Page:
Personally, I am concerned by the prospect of future generations being overwhelmed by the constant bombardment of negativity linked to a world in polycrisis. I recently came about a Foundation promoting mental health in the workplace, to help employees to improve the relationship with adolescents and to support their children in handling this negativity. I think that’s really advanced.

What is the role of global organisations in promoting health and wellbeing? 

I’m seeing more and more organisations investing in the four aspects of health that we mentioned earlier: physical, mental, social and spiritual. In my current organisation, we work quite a lot on ensuring that we have a psychologically safe space, where we check in on and support one another. 

There is also a lot that can be done around the social side of health in bringing people together. Of course, you can bring people together to do something fun, but you can also bring people together around inspiring agendas, too. 

This is integral, and I think more and more employees will have the expectations to work in a healthy environment and to contribute to higher social causes through their work. The new generations in particular really value wellbeing and social impact, so those workplaces that retain older, outdated values and approaches need to rejuvenate themselves if they expect to attract and retain the best talent. 

You mentioned that you’re trying to create a psychologically safe space for all employees at the WHO Foundation. What do you mean by that? 

We dedicate the first ten minutes of the majority of our team meetings to wellbeing, asking colleagues to consider their current state in relation to the acronym ‘pies’: physically, intellectually, emotionally and spiritually. This short check-in has a real impact on the way our meetings run, and is very different to meetings where you get straight down to business. You get a better idea of people’s state of mind – and that’s important. 

We also create time and space for colleagues to collaborate and interact face to face – even our remote teams. I feel this is essential. With all the beauty of Zoom, there is nothing like the physical interaction that you have when you are in the same room – the ability to read another person and connect.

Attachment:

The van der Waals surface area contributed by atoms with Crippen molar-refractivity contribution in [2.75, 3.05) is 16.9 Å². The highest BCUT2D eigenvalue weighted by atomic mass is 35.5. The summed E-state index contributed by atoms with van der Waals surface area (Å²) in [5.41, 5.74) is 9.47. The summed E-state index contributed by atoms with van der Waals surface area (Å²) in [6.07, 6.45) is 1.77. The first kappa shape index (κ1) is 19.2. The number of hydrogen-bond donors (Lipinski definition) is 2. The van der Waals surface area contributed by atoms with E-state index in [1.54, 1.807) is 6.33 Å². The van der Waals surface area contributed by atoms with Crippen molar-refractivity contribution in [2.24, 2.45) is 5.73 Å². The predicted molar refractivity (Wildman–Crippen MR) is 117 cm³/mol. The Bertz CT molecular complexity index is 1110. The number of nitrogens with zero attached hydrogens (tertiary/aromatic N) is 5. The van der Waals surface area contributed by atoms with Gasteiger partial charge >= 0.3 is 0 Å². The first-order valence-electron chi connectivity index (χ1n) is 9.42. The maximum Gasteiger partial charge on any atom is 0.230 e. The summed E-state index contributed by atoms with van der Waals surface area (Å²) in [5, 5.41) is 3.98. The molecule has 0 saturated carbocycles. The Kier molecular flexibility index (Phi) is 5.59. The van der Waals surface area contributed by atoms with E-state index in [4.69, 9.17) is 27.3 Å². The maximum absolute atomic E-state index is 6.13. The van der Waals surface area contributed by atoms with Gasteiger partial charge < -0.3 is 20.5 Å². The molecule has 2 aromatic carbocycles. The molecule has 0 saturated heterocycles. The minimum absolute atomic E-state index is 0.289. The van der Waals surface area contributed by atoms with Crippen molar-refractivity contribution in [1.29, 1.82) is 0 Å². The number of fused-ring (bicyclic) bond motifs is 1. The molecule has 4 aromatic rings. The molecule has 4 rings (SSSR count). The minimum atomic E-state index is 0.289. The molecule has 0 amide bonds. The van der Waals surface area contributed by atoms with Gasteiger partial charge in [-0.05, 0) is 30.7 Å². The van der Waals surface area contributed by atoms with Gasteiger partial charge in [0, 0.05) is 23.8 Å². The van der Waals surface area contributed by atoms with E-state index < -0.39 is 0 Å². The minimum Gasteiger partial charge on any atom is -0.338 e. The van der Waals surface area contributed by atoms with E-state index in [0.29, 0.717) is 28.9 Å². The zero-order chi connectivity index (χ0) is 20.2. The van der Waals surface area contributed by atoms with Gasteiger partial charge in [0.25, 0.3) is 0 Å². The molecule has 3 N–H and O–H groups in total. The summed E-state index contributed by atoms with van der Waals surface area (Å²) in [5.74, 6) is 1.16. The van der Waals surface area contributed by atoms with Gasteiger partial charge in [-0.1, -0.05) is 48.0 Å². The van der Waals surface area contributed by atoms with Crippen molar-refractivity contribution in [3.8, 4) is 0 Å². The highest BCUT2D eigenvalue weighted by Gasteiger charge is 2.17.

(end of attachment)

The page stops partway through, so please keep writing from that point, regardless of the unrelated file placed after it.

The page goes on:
What can we learn about supporting employee health and wellbeing from organisations that are working on the humanitarian frontline? 

The work of humanitarian organisations is extremely complex. Workers operate regularly in crisis situations where death is very visible, and where the suffering of people is enormous. These workers who are on the ground, trying to provide support, may unavoidably absorb a lot of the pain. Organisations aim to deploy people who are able to withstand these environments, but they also ensure that there is time and space for rest and recuperation. This way, workers can be taken out of these situations for periods of time, so that they can recharge physically, emotionally and spiritually. 

For the people these workers are trying to help, for a long time the only priority was to ensure everyone survived. But things have improved; there is now a strong push to make sure that all types of health services are provided right away for people in an emergency situation. That means providing basic psychosocial support for the victims of a natural disaster or war and prioritising access to mental health services for individuals in need of specialised care. So even in these extreme situations, mental health has become more of a priority. 

What advice would you give to a reader that is considering how they can contribute to Goal 3 of the UN’s Sustainable Development Goals? 

I would say, start with yourself. Start with your own health and prioritise that. Once you’re doing this in all forms, look at how you can invest your time in your communities, giving back – whether that be through a sports club or a union, a mosque or a church. 

In the workplace, there are many in leadership positions who are currently considering the introduction of programmes to strengthen the various sides of health in their teams. And further, some are looking at how businesses can give back to communities by investing in health support for the most vulnerable and marginalised. 

The UN’s SDGs are about interdependence, connectivity and solidarity. And I believe strongly in the value of partnership – something that I hope to see more of in this moment of polycrisis. Only if we stick together can we help each other as individuals and institutions. In doing so, we can hope to improve the world for ourselves and, more importantly, for future generations. 

Thank you Emanuele for having a chat with us! Read more about WHO Foundation’s valuable work on their website.